Great 'Big Freeze Tips' Hunt

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  • As a lifelong sufferer of Reynaud's Syndrome I have learned how to keep warm. Trouble is, living where winters have been mild for the past few years I've forgotten to practice all that knowledge until I made the mistake of walking out wearing leather gloves. 20 mins later I thought my hands would fall off, the pain was excrutiating. I knew better than wear wellies, these too are no good for people with this condition. So what is?

    1. Don't go out without first eating and drinking something warming. Preferably not alcohol as it lowers the body temperature.

    2. Dress up in layers, with wind and waterproof one on top. Wear a hat. Wear walking socks with jeans/trousers tucked into ankle warmers, topped with waterproof trousers and proper walking boots. If the body is warm the extremities are less likely to freeze. Wear FLEECE gloves, preferably inside fleece mittens. Then go out and walk!

    3. Always use a stick or better, walking poles, regardless of your age! They can stop you slipping on the ice and help your progress through snow. Take small steps going downhill or where it is slippery. Walking uphill is easier and very warming!

    4. When you get back home you should feel warmer. Shed the outdoor clothing and have a Hot drink. Then keep moderately active indoors.

    5. Catch up on that hand washing of your delicate clothes, the warm water is soothing. Take a bath.

    6. In addition to keeping the store cupboard stocked with tinned food etc. the candles and camping stove on hand for emergencies, remember to always keep extra water stored in jugs or saucepans. Three times this month we've got up in the morning to find that the water company's pump that supplies our water has stopped working.

    7. Read everyone else tips, some of them are really useful. And don't worry about how you look. Just keep active and keep warm!
  • BigMummaF
    BigMummaF Posts: 4,281 Forumite
    On one of yesterday's Country-side programmes, the forecast was for more snow on Weds the whole length of the UK :o so keep those tips a-cummin....
    Full time Carer for Mum; harassed mother of three;
    loving & loved by two 4-legged babies.

  • emh_2
    emh_2 Posts: 137 Forumite
    First Post First Anniversary Combo Breaker
    Glamazon wrote: »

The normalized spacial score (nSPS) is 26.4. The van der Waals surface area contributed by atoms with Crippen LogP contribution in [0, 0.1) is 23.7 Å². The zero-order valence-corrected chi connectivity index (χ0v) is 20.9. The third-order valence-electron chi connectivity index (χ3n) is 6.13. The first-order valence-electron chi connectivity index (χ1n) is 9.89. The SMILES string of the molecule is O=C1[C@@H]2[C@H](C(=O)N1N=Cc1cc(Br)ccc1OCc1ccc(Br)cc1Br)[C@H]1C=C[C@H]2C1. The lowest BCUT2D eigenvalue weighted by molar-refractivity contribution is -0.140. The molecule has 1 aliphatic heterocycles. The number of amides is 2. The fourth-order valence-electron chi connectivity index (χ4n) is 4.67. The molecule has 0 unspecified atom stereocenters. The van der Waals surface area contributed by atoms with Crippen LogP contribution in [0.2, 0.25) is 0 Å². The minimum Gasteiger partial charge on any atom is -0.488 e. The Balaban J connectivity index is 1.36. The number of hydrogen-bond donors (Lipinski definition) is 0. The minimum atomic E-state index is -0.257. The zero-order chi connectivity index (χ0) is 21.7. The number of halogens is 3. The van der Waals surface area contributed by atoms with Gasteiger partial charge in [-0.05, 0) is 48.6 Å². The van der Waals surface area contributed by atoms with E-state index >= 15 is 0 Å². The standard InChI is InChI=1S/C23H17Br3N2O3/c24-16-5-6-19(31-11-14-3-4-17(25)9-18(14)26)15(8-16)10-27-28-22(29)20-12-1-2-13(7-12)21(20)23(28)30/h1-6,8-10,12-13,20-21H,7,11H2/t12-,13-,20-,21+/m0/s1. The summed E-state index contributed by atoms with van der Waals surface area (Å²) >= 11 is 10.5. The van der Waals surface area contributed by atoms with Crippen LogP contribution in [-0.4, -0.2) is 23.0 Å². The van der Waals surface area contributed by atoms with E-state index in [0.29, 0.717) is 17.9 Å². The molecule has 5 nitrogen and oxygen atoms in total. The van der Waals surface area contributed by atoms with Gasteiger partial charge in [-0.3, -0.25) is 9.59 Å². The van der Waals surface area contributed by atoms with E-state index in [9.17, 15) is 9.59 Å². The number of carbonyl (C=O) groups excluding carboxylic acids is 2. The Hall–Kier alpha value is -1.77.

ETA - after cooking, leave the oven door open and let all the heat out. Warms my cold kitchen up a treat!

    Do this especially if its a fan oven, ours uses electricity to COOL the oven down when it is turned off!, but opening the door does it faster, saving money and heating the kitchen up. Took me ages to realise the oven was using electricity after it was turned off.
  • carry a bag of CAT LITTER in your boot, it means you have your own supply of GRIT if you get stuck. Tip given to me by a Canadian.
  • forgot to add to above , it made a bit of a mess of my drive when it thawed, but the rain has washed it away now
  • jaydax wrote: »
    If there's even the slightest possibility that you may get stranded in a snow bound car take a couple of broad based candles with you. Nightlights work well. The small amount of heat from them makes all the difference and the flame cheers you up and lets rescuers know you are there.

    [threadbanner]box[/threadbanner]
    Good idea for heat BUT candles will use up the oxygen in the vehicle so you will need to either have a window open a crack or open it up every so often
  • i bought some swedish ice spikes from ebay £8 that fit on bottom of your boots.. they really make a difference.. the name is "swedish no slip ice spikes".. they keep selling out cos are so popular so if they are not there, they will soon reappear.. keep trying.. postage is free..
  • geojay
    geojay Posts: 17 Forumite
    First Anniversary Combo Breaker
    jaydax wrote: »
    If there's even the slightest possibility that you may get stranded in a snow bound car take a couple of broad based candles with you. Nightlights work well. The small amount of heat from them makes all the difference and the flame cheers you up and lets rescuers know you are there. I learnt this in Canada.

    [threadbanner]box[/threadbanner]

    I'm not quite sure what a nightlight is but if they're like tea lights with the metal case I'd be very cautious. Tea-lights are very dangerous if not used in a candle holder of some sort. Unlike a candle, the wax in a tea-light is liquid when the tea-light is burning which means the metal case gets incredibly hot. This could conceivably catch fire to a dashboard if placed directly on it. A car fire is a very nasty thing, cars are full of plastics and rubbers which give off toxic fumes when burnt not to mention burn very quickly!
  • When you park your car, leave it in gear with the handbrake off. Standard pratice when I was in Moscow. Friend of mine forgot, the handbrake froze on and she had to wait till the Spring thaw before she could drive the car.
  • Kandipandi wrote: »
    Cheap cat litter works a bit like rock salt for gritting your drive/lane. (obviously unused!!)

    ah! that explains why the supermarket shelves were empty and my poor cat had to do with ripped up copies of the Telegraph!
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